that are yet to be seen. e we don't know how this race is going to turn out. we don't know how women voters are going to respond to the president taking sides this way. >> the fact that this is even a question i think probably has long-term ramifications for the party. we still remember the rape candidate which won. but i don't think it's that easy to predict what's going to happen on december 12th. i feel like the president was saying something that could definitely resinate in this environment. >> we also don't know what else he's going to say. he's going on a long holiday weekend now. he's going to be there with his phone. i'm concerned for these women. is he going to start attacking them. he's taking the first step by saying they are not credible. will he defend roy moore and go one step further. as far as the party goes, i have been a republican in new york, which is not an easy feat, for 25 years. as much as we have had to endure as a party, being a woman in the
party at times, this is the worst it's ever been. to have the president to back a child molester makes it even -- how do women continue to support this party. it's a challenge i'm starting to hear more and more of. >> so how do you feel about being a republican these days? >> i'm not a trump republican. >> i know that. i'm just wondering watching all this. >> i'm not ready to give up yet. i think there are too many hard working people and people who want to do the right thing. there are legislators. if people like me back out, where are they going to go? where's the support they need to have to succeed? i'm not willing yet. >> it's a hard time. i got it. we're following a new report that the mueller investigation is digging deeper into jared kushner's contacts with foreign leaders during the transition. according to "the wall street journal," the latest instance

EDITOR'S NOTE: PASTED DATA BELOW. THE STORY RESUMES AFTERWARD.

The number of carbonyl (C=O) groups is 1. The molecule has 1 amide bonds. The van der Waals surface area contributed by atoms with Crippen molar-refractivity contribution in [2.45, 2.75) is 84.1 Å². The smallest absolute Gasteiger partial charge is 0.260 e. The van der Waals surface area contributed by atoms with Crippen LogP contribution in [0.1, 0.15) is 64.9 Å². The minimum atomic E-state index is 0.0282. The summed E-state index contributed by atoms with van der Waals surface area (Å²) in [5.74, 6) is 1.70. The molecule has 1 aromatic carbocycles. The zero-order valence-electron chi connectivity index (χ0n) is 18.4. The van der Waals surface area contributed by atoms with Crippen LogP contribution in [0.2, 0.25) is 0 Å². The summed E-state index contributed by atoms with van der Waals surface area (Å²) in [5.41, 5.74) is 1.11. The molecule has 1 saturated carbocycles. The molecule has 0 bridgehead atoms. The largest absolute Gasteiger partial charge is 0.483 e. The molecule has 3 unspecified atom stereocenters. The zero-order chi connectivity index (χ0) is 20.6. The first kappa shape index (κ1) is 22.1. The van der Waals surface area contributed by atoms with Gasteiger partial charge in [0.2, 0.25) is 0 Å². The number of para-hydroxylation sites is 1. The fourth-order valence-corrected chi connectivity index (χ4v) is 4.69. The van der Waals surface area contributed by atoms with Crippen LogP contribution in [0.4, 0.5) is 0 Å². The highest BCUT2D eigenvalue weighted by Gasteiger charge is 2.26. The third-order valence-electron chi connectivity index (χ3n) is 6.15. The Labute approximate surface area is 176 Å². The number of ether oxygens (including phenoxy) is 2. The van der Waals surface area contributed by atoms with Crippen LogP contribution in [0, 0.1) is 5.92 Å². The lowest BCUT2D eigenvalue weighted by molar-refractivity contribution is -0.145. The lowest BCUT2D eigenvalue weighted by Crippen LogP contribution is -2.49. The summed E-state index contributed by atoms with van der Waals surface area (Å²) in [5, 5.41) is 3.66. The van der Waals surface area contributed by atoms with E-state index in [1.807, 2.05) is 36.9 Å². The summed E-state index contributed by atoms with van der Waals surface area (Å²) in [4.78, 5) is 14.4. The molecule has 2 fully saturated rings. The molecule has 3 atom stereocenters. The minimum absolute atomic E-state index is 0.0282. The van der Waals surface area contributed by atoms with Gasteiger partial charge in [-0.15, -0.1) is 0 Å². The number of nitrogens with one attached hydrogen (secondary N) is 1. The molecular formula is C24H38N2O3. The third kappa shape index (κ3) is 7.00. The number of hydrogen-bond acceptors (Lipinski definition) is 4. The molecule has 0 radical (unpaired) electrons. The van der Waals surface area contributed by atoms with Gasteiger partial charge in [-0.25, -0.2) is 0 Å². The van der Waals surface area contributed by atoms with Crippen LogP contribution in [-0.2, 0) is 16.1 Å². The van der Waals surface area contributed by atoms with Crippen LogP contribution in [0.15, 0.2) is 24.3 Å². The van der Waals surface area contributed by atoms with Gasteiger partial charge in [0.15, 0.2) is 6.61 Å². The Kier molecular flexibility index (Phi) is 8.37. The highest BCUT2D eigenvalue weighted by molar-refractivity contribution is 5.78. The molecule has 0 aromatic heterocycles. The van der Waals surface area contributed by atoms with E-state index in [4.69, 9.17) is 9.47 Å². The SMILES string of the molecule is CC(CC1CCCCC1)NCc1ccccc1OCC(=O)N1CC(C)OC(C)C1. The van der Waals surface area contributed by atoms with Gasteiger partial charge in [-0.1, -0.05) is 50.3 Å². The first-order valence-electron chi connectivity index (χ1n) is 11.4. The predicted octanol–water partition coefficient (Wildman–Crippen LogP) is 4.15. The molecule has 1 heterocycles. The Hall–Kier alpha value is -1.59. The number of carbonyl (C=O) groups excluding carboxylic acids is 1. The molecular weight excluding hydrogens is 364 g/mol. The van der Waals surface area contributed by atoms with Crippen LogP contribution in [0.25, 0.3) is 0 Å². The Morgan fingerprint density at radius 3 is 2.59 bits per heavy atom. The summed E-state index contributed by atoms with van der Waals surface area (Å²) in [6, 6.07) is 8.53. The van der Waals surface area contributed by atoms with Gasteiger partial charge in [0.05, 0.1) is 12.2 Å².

involves the december 2016 u.n. resolution that condemned israel for building settlements in disputed territories. then president-elect trump posted to facebook it should be vetoed. it was adopted the next day after the obama administration refused to block it. people briefed on the matter tell the "wall street journal" that officials then began reaching out to senior transition officials including kushner. mueller's investigators want to know what role l kushner may have played in any talks. officials are already looking into the june 2016 trump tower meeting that kushner attended with a kremlin lawyer. and a december 2016 meeting with the head of a state-owned bank sanctioned by the u.s. then there are the two other meetings he disclosed with the russian ambassador. kushner has also had an issue disclosing foreign contacts on his federal disclosure forms.